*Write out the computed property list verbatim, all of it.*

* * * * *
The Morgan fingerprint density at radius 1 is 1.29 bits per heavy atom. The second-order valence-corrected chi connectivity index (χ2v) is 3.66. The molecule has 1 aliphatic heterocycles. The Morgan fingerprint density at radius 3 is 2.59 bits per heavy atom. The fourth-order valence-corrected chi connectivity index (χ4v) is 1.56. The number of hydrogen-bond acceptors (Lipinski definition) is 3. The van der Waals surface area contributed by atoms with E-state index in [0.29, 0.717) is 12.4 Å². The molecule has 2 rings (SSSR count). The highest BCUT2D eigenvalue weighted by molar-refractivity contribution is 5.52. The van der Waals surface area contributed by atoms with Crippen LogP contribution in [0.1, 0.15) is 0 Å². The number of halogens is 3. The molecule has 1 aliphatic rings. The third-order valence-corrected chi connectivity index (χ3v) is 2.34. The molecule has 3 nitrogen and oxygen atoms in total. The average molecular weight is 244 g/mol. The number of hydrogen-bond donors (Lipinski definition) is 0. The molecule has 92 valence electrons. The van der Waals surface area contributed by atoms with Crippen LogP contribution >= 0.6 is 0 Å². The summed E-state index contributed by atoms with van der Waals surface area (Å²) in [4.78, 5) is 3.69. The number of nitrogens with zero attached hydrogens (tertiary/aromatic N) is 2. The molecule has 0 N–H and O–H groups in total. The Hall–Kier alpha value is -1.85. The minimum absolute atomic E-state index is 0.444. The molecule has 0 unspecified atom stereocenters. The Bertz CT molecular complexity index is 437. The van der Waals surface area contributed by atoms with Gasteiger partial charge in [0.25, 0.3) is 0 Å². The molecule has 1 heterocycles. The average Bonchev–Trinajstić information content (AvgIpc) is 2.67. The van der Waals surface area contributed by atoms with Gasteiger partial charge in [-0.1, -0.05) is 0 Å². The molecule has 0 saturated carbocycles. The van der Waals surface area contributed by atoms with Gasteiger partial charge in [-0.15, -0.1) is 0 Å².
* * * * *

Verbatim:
The Morgan fingerprint density at radius 1 is 1.29 bits per heavy atom. The second-order valence-corrected chi connectivity index (χ2v) is 3.66. The molecule has 1 aliphatic heterocycles. The Morgan fingerprint density at radius 3 is 2.59 bits per heavy atom. The fourth-order valence-corrected chi connectivity index (χ4v) is 1.56. The number of hydrogen-bond acceptors (Lipinski definition) is 3. The van der Waals surface area contributed by atoms with E-state index in [0.29, 0.717) is 12.4 Å². The molecule has 2 rings (SSSR count). The highest BCUT2D eigenvalue weighted by molar-refractivity contribution is 5.52. The van der Waals surface area contributed by atoms with Crippen LogP contribution in [0.1, 0.15) is 0 Å². The number of halogens is 3. The molecule has 1 aliphatic rings. The third-order valence-corrected chi connectivity index (χ3v) is 2.34. The molecule has 3 nitrogen and oxygen atoms in total. The average molecular weight is 244 g/mol. The number of hydrogen-bond donors (Lipinski definition) is 0. The molecule has 92 valence electrons. The van der Waals surface area contributed by atoms with Crippen LogP contribution >= 0.6 is 0 Å². The summed E-state index contributed by atoms with van der Waals surface area (Å²) in [4.78, 5) is 3.69. The number of nitrogens with zero attached hydrogens (tertiary/aromatic N) is 2. The molecule has 0 N–H and O–H groups in total. The Hall–Kier alpha value is -1.85. The minimum absolute atomic E-state index is 0.444. The molecule has 0 unspecified atom stereocenters. The Bertz CT molecular complexity index is 437. The van der Waals surface area contributed by atoms with Gasteiger partial charge in [0.25, 0.3) is 0 Å². The molecule has 1 heterocycles. The average Bonchev–Trinajstić information content (AvgIpc) is 2.67. The van der Waals surface area contributed by atoms with Gasteiger partial charge in [-0.1, -0.05) is 0 Å². The molecule has 0 saturated carbocycles. The van der Waals surface area contributed by atoms with Gasteiger partial charge in [-0.15, -0.1) is 0 Å².